This was the stunning collection of New York Beauty quilts as compiled by collecter Bill Volckening. Do you read his blog? You must. It's great. It was a real stop and stare moment when I saw these beauties. There were over 50 quilts on display and they filled the space magnificently. He's collected these very rare quilts for almost 20 years, with the earliest quilts dating back to 1850, but what's also interesting is the more 'modern' day quilts from his collection - all very unique and each telling a very different story I'm sure. You can purchase the book that accompanies Bill's collection here. What a wonderful coffee table book that would be! It's on my Christmas list...
This person in the shot below can help give you an idea of the size.
Tomie is well known for her indigo quilts, so much so that it was also the theme for this years competition.
Tomie has strong ties with Japanese culture, and became fascinated by indigo dyes 'noragi', which was worn by farmers many years ago. She inherited some noragi family heirlooms from her father, which started her indigo collection some 26 years ago and continues to collect antique indigo fabrics and Kimono's for her quilts.
She has a collection of sixty quilts, all pieced by hand! I can tell you seeing her work up close was just breathtaking, so inspirational and the amount of workmanship, wow. Her quilts are very coveted art pieces now, so you can imagine the eye-watering prices some of her pieces sell for! Which apparently, only few collectors and galleries can afford to have. Some of her quilts are in a permanent collection at the Museum of Fine Arts, Boston.
You can read more about Tomie Nagano here.
Fumiko Nakayama was another new to me quilter at the show, and opened my eyes to the world of Mola. A technique originating from South America, which is also referred to as reverse appliqué. Instead of regular appliqué, building up small layers of fabric, Mola involves through three of four layers of fabric and needle-turning each layer to expose the underlying fabrics. My friend Sheilah, from British Patchwork & Quilting magazine will be teaching a class on Modern Mola at this years Festival of Quilts in August, so I would highly recommend it if you want to learn more about this intriguing technique. Fumiko is the world specialist on contemporary Mola, and created an amazing burst of colour at the show!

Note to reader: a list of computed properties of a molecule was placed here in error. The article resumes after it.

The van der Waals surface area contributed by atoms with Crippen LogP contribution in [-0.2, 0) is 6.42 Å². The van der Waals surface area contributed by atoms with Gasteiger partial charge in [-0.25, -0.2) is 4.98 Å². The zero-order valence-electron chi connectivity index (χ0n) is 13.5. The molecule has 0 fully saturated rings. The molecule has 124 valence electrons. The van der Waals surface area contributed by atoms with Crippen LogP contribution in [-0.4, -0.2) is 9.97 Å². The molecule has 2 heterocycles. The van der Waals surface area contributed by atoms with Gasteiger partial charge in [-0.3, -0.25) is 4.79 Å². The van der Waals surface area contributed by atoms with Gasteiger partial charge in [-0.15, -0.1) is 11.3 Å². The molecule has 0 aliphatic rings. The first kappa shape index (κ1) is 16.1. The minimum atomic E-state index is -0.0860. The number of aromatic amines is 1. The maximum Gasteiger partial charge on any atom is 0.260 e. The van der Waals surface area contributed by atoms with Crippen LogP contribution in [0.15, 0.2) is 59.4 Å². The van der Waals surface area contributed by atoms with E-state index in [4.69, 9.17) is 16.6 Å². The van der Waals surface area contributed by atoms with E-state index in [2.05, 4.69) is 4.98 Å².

Kaye England was also exhibiting at the show, she is a well known quilter from the USA and has her own publishing company releasing books, patterns and DVD's, she's also popular on YouTube and has her own line of rulers and designs fabrics for Wilmington Prints. She is one busy lady! Not to mention travelling around the world for workshops and lectures. She was also super nice, so I snapped a picture of her in her house.
It was such a diverse show and I would highly recommend a visit for the 2016 Pour l'Amour du Fil show! Perhaps I'll see you there?